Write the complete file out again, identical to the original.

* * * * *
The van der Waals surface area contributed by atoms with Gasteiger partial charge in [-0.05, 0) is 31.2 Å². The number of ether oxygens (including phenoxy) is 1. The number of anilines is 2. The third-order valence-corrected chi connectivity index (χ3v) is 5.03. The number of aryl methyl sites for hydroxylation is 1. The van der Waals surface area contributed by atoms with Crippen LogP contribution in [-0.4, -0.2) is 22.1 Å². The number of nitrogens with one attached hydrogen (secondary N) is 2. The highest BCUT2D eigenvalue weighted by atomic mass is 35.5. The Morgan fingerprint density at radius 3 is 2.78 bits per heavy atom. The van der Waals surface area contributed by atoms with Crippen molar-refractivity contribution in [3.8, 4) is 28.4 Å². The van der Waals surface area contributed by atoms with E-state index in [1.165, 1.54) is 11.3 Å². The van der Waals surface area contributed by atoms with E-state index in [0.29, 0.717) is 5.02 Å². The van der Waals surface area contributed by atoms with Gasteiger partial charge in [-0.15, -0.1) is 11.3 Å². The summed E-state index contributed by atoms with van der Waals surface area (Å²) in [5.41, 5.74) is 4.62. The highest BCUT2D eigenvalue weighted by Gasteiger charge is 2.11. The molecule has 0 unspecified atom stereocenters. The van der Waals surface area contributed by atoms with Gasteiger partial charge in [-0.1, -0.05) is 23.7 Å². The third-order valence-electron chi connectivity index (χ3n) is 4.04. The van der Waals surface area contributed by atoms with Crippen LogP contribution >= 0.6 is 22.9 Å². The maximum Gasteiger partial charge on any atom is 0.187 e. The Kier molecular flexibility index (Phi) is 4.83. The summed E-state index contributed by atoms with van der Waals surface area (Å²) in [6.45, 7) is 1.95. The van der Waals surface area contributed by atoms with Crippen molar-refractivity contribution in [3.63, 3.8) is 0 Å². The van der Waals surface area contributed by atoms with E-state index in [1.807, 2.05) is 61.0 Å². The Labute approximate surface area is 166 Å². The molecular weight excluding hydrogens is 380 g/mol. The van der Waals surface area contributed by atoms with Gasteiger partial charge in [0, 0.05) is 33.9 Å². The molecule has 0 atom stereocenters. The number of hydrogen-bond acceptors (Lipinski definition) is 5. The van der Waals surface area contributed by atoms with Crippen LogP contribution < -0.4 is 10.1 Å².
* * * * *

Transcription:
The van der Waals surface area contributed by atoms with Gasteiger partial charge in [-0.05, 0) is 31.2 Å². The number of ether oxygens (including phenoxy) is 1. The number of anilines is 2. The third-order valence-corrected chi connectivity index (χ3v) is 5.03. The number of aryl methyl sites for hydroxylation is 1. The van der Waals surface area contributed by atoms with Crippen LogP contribution in [-0.4, -0.2) is 22.1 Å². The number of nitrogens with one attached hydrogen (secondary N) is 2. The highest BCUT2D eigenvalue weighted by atomic mass is 35.5. The Morgan fingerprint density at radius 3 is 2.78 bits per heavy atom. The van der Waals surface area contributed by atoms with Crippen molar-refractivity contribution in [3.8, 4) is 28.4 Å². The van der Waals surface area contributed by atoms with E-state index in [1.165, 1.54) is 11.3 Å². The van der Waals surface area contributed by atoms with E-state index in [0.29, 0.717) is 5.02 Å². The van der Waals surface area contributed by atoms with Gasteiger partial charge in [-0.15, -0.1) is 11.3 Å². The summed E-state index contributed by atoms with van der Waals surface area (Å²) in [5.41, 5.74) is 4.62. The highest BCUT2D eigenvalue weighted by Gasteiger charge is 2.11. The molecule has 0 unspecified atom stereocenters. The van der Waals surface area contributed by atoms with Gasteiger partial charge in [-0.1, -0.05) is 23.7 Å². The third-order valence-electron chi connectivity index (χ3n) is 4.04. The van der Waals surface area contributed by atoms with Crippen LogP contribution >= 0.6 is 22.9 Å². The maximum Gasteiger partial charge on any atom is 0.187 e. The Kier molecular flexibility index (Phi) is 4.83. The summed E-state index contributed by atoms with van der Waals surface area (Å²) in [6.45, 7) is 1.95. The van der Waals surface area contributed by atoms with Crippen molar-refractivity contribution in [3.63, 3.8) is 0 Å². The van der Waals surface area contributed by atoms with E-state index in [1.807, 2.05) is 61.0 Å². The Labute approximate surface area is 166 Å². The molecular weight excluding hydrogens is 380 g/mol. The van der Waals surface area contributed by atoms with Gasteiger partial charge in [0, 0.05) is 33.9 Å². The molecule has 0 atom stereocenters. The number of hydrogen-bond acceptors (Lipinski definition) is 5. The van der Waals surface area contributed by atoms with Crippen LogP contribution < -0.4 is 10.1 Å².